Civita Castellana, May 24th. - We left Rome this morning, after troubles of various kinds, and a dispute in the first place with Lalla, our female servant, and her mother. . . . . Mother and daughter exploded into a livid rage, and cursed us plentifully, - wishing that we might never come to our journey's end, and that we might all break our necks or die of apoplexy, - the most awful curse that an Italian knows how to invoke upon his enemies, because it precludes the possibility of extreme unction. However, as we are heretics, and certain of damnation therefore, anyhow, it does not much matter to us; and also the anathemas may have been blown back upon those who invoked them, like the curses that were flung out from the balcony of St Peter's during Holy Week and wafted by heaven's breezes right into the faces of some priests who stood near the pope. Next we had a disagreement, with two men who brought down our luggage, and put it on the vettura; . . . . and, lastly, we were infested with beggars, who hung round the carriages with doleful petitions, till we began to move away; but the previous warfare had put me into too stern a mood for almsgiving, so that they also were doubtless inclined to curse more than to bless, and I am persuaded that we drove off under a perfect shower of anathemas.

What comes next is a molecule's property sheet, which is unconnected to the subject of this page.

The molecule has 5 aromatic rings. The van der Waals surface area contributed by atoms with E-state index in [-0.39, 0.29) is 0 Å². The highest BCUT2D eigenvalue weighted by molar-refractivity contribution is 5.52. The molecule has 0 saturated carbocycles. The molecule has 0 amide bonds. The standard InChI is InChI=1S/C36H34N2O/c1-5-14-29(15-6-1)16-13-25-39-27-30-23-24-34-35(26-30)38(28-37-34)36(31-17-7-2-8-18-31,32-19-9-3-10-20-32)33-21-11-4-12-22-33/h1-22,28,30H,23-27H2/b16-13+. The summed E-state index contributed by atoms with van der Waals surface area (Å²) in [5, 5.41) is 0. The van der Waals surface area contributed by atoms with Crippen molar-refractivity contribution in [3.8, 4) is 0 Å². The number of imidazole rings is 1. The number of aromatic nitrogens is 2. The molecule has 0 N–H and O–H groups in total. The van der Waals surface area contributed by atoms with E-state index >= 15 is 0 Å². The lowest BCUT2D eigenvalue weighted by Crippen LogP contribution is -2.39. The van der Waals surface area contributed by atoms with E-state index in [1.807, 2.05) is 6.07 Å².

We passed through the Porta del Popolo at about eight o'clock; and after a moment's delay, while the passport was examined, began our journey along the Flaminian Way, between two such high and inhospitable walls of brick or stone as seem to shut in all the avenues to Rome. We had not gone far before we heard military music in advance of us, and saw the road blocked up with people, and then the glitter of muskets, and soon appeared the drummers, fifers, and trumpeters, and then the first battalion of a French regiment, marching into the city, with two mounted officers at their head; then appeared a second and then a third battalion, the whole seeming to make almost an army, though the number on their caps showed them all to belong to one regiment, - the 1st; then came a battery of artillery, then a detachment of horse, - these last, by the crossed keys on their helmets, being apparently papal troops. All were young, fresh, good-looking men, in excellent trim as to uniform and equipments, and marched rather as if they were setting out on a campaign than returning from it; the fact being, I believe, that they have been encamped or in barracks within a few miles of the city. Nevertheless, it reminded me of the military processions of various kinds which so often, two thousand years ago and more, entered Rome over the Flaminian Way, and over all the roads that led to the famous city, - triumphs oftenest, but sometimes the downcast train of a defeated army, like those who retreated before Hannibal. On the whole, I was not sorry to see the Gauls still pouring into Rome; but yet I begin to find that I have a strange affection for it, and so did we all, - the rest of the family in a greater degree than myself even. It is very singular, the sad embrace with which Rome takes possession of the soul. Though we intend to return in a few months, and for a longer residence than this has been, yet we felt the city pulling at our heartstrings far more than London did, where we shall probably never spend much time again. It may be because the intellect finds a home there more than in any other spot in the world, and wins the heart to stay with it, in spite of a good many things strewn all about to disgust us.